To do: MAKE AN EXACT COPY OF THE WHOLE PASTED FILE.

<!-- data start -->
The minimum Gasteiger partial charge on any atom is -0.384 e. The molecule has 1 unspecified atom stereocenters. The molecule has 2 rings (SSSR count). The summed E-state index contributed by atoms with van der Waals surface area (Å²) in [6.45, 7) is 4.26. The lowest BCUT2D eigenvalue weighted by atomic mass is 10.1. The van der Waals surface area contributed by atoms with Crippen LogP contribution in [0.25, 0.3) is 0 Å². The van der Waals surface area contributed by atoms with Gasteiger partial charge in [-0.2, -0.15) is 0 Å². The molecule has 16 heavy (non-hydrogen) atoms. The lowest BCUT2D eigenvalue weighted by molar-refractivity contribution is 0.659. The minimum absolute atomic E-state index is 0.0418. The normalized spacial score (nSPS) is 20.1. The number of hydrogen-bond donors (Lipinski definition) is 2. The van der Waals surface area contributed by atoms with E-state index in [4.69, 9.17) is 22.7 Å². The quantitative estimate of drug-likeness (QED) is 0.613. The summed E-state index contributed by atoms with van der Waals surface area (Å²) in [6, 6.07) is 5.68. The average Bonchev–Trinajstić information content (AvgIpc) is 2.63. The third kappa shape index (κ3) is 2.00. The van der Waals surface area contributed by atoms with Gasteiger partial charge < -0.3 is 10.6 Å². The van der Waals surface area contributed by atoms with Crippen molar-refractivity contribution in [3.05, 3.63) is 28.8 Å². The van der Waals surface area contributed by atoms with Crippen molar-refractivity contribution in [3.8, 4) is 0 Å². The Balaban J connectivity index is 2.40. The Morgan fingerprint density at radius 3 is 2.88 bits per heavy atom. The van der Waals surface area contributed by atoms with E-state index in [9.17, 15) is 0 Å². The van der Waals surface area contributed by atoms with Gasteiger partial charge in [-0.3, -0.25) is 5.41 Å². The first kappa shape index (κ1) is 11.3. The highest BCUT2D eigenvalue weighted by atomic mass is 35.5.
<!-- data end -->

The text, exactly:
The minimum Gasteiger partial charge on any atom is -0.384 e. The molecule has 1 unspecified atom stereocenters. The molecule has 2 rings (SSSR count). The summed E-state index contributed by atoms with van der Waals surface area (Å²) in [6.45, 7) is 4.26. The lowest BCUT2D eigenvalue weighted by atomic mass is 10.1. The van der Waals surface area contributed by atoms with Crippen LogP contribution in [0.25, 0.3) is 0 Å². The van der Waals surface area contributed by atoms with Gasteiger partial charge in [-0.2, -0.15) is 0 Å². The molecule has 16 heavy (non-hydrogen) atoms. The lowest BCUT2D eigenvalue weighted by molar-refractivity contribution is 0.659. The minimum absolute atomic E-state index is 0.0418. The normalized spacial score (nSPS) is 20.1. The number of hydrogen-bond donors (Lipinski definition) is 2. The van der Waals surface area contributed by atoms with E-state index in [4.69, 9.17) is 22.7 Å². The quantitative estimate of drug-likeness (QED) is 0.613. The summed E-state index contributed by atoms with van der Waals surface area (Å²) in [6, 6.07) is 5.68. The average Bonchev–Trinajstić information content (AvgIpc) is 2.63. The third kappa shape index (κ3) is 2.00. The van der Waals surface area contributed by atoms with Gasteiger partial charge < -0.3 is 10.6 Å². The van der Waals surface area contributed by atoms with Crippen molar-refractivity contribution in [3.05, 3.63) is 28.8 Å². The van der Waals surface area contributed by atoms with Crippen molar-refractivity contribution in [3.8, 4) is 0 Å². The Balaban J connectivity index is 2.40. The Morgan fingerprint density at radius 3 is 2.88 bits per heavy atom. The van der Waals surface area contributed by atoms with E-state index in [9.17, 15) is 0 Å². The van der Waals surface area contributed by atoms with Gasteiger partial charge in [-0.3, -0.25) is 5.41 Å². The first kappa shape index (κ1) is 11.3. The highest BCUT2D eigenvalue weighted by atomic mass is 35.5.